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NEW Hampshire Bureau of Securities Regulation v. LPL Financial, LLC

United States District Court, D. New Hampshire

August 4, 2015

New Hampshire Bureau of Securities Regulation
LPL Financial, LLC Opinion No. 2015 DNH 152


JOSEPH A. DiCLERICO, Jr., District Judge.

The New Hampshire Bureau of Securities Regulation ("Bureau") initiated an adjudicative proceeding under the New Hampshire Securities Act, RSA chapter 421-B, with a "Notice of Order, " served on LPL Financial, LLC. LPL removed the action to this court under 28 U.S.C. § 1441(a) and § 1446, claiming diversity jurisdiction under 28 U.S.C. § 1332(a). The Bureau moved to remand, contending that the case was improperly removed and that this court lacks subject matter jurisdiction. In response, LPL objected to the motion to remand and also moved to be allowed to take discovery on the issue of whether the Bureau is a citizen for purposes of diversity jurisdiction under § 1332(a). The Bureau objects to the discovery motion.


The background information is taken from the Bureau's Notice of Order, dated April 6, 2015, that incorporates and attaches "Staff Petition for Relief in the Matter of: LPL Financial, LLC (CRD #6413)."

The Staff Petition states that LPL is an investment advisor and broker-dealer in Boston, Massachusetts, that has been licensed with the Securities and Exchange Commission and the Financial Industry Regulatory Authority ("FINRA") since 1973. LPL advisors sell products known as alternative investments, including real estate investment trusts ("REITs"). REITs that are not traded on a national securities exchange are called "nontraded REITs." Non-traded REITs have certain risks which include a limited market for resale and high fees.

Because of the risks, sales of alternative investments, including non-traded REITs, are subject to guidelines about the concentration of a client's net worth in those investments. For that purpose, an advisor who is selling alternative investments must complete a form titled "Alternative Investment Purchase Approved Public Direct Participation Program" that is known as an AI1 form.

An LPL client complained to the Bureau about a non-traded REIT sold to her by LPL in January of 2008. Because the client was more than seventy years old at the time of the sale, the maximum alternative investment concentration should have been 10%. The aggregate amount of the non-traded REIT investment sold to her exceeded 10% of her net worth.

The Bureau investigated her complaint and requested documents from LPL. After reviewing the information produced, the Bureau determined that "LPL had made numerous sales of nontraded REITs to New Hampshire investors that violated New Hampshire securities laws and LPL's guidelines on [alternative investment] Concentration." Additional information from LPL showed that LPL's guidelines and supervisory systems governing the sale of non-traded REITs "were systematically flawed resulting in hundreds of unlawful or unsuitable non-traded REIT sales to New Hampshire investors."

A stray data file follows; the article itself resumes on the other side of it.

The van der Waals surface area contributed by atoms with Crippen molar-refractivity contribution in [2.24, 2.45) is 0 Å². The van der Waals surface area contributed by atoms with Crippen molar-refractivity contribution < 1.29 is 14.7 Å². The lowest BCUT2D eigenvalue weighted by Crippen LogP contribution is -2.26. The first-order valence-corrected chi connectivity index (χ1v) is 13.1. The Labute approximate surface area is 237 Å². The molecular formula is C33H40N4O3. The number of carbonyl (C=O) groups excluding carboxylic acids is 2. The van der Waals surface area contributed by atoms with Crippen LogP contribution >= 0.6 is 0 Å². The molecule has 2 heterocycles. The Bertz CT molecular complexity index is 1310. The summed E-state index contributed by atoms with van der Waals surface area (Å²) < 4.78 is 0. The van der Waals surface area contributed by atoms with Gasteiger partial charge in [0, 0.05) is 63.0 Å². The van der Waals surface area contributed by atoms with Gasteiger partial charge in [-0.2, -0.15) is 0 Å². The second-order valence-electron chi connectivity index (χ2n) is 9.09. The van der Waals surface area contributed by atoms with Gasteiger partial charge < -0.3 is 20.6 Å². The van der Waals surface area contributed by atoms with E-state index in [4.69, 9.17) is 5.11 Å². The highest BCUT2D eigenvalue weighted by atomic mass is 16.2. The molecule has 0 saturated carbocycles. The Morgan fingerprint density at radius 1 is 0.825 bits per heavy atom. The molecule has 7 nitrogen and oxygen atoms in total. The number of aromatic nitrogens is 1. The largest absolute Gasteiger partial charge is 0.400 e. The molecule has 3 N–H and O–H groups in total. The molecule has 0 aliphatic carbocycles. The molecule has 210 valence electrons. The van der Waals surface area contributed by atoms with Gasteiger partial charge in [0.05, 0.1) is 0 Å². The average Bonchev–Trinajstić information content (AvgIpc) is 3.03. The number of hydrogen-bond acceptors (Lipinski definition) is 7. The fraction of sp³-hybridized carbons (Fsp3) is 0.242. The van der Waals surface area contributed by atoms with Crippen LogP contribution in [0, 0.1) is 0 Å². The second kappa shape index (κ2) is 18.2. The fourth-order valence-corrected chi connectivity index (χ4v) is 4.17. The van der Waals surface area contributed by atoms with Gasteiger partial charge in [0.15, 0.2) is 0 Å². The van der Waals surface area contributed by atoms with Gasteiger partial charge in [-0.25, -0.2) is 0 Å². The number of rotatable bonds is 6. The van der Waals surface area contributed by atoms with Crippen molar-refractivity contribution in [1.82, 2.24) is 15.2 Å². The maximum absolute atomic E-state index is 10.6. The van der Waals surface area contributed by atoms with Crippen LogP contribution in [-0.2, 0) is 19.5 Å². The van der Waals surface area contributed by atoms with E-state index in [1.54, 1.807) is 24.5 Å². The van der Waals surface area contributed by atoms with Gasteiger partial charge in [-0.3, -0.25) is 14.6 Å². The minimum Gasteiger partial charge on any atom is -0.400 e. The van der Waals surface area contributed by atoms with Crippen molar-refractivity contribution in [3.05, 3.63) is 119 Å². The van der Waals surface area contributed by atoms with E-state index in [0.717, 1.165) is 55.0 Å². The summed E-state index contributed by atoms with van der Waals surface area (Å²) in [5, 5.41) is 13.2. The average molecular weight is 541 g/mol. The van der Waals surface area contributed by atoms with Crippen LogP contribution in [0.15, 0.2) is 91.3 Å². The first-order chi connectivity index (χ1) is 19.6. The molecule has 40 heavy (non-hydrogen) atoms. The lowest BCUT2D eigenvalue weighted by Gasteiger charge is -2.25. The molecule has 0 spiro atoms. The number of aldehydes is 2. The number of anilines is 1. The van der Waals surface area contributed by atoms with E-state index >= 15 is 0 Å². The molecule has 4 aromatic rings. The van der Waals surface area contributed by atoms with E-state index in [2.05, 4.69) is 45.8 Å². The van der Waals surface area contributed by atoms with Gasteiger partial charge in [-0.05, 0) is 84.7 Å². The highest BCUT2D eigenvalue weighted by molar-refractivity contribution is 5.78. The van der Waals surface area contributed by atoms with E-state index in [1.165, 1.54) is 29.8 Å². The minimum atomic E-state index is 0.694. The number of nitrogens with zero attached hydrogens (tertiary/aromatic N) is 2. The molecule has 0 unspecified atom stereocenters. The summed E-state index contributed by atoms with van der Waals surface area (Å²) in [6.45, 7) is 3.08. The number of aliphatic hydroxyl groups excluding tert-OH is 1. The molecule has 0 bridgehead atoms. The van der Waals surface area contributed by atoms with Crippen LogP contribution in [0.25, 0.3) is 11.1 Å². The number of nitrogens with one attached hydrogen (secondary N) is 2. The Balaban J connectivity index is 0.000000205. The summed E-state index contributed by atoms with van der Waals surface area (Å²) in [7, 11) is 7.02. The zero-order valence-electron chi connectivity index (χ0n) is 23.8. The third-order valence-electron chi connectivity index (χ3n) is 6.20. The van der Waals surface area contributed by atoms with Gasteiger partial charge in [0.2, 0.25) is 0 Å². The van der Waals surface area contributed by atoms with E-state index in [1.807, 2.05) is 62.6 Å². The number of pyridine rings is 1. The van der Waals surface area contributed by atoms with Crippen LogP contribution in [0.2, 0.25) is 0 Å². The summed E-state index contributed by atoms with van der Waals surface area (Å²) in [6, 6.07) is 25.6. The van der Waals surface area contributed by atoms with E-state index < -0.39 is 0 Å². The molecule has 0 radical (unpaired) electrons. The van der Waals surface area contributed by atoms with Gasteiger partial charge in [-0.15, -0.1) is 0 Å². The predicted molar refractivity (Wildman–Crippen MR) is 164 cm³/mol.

The Bureau filed a staff petition against LPL under RSA chapter 421-B, the New Hampshire Securities Act. The Act is administered by the director of the Bureau, who is appointed by the secretary of state. RSA 421-B:21, I; Elmo v. Callahan, 2012 WL 3669010, at *9 (D.N.H. Aug. 24, 2012); In re Basani, 149 N.H. 259, 262 (2003). The director has "exclusive authority and jurisdiction:... [t]o bring administrative actions to enforce the securities law" and "[t]o investigate and impose penalties for violations of the securities laws...."[1] RSA 421-B:21, Ia(d)&(e); see also Elmo, 2012 WL 3669010, at *9. Administrative penalties are provided by RSA 421-B:26.

The director of the Bureau initiated administrative adjudicative proceeding by issuing a "Notice of Order" to LPL pursuant to RSA 421-B:26-a. LPL was ordered "to immediately cease and desist from the [actions described in the staff petition] and from in any other way violating RSA 421-B." Among other things, LPL was ordered "to show cause why its securities license in New Hampshire should not be revoked" and to pay an administrative fine. The order also notified LPL of its right to request a hearing and the process for making that request. Before responding to the Notice of Order, LPL removed the case to this court on May 1, 2015, asserting that the adjudicatory proceeding was removable under § 1441(a) and § 1446 and that diversity jurisdiction under § 1332(a) existed.

I. Motion to Remand

The Bureau moves to remand on the grounds that that the administrative proceeding against LPL is not a civil action brought in state court as required by § 1441(a) and that jurisdiction is lacking under § 1332(a) because the Bureau is an arm or alter ego of the state, not a citizen of the state. LPL objects to remand on both grounds, and seeks discovery on the issue of the Bureau's status for purposes of diversity jurisdiction under § 1332(a).

A. Removal Under § 1441(a)

"Except as otherwise expressly provided by Act of Congress, any civil action brought in a State court of which the district courts of the United States have original jurisdiction, may be removed by the defendant or defendants, to the district court of the United States for the district and division embraced by the place where such action is pending." § 1441(a). The Bureau contends that the proceeding was not removable under § 1441(a) because it was administrative and was not a "civil action ...

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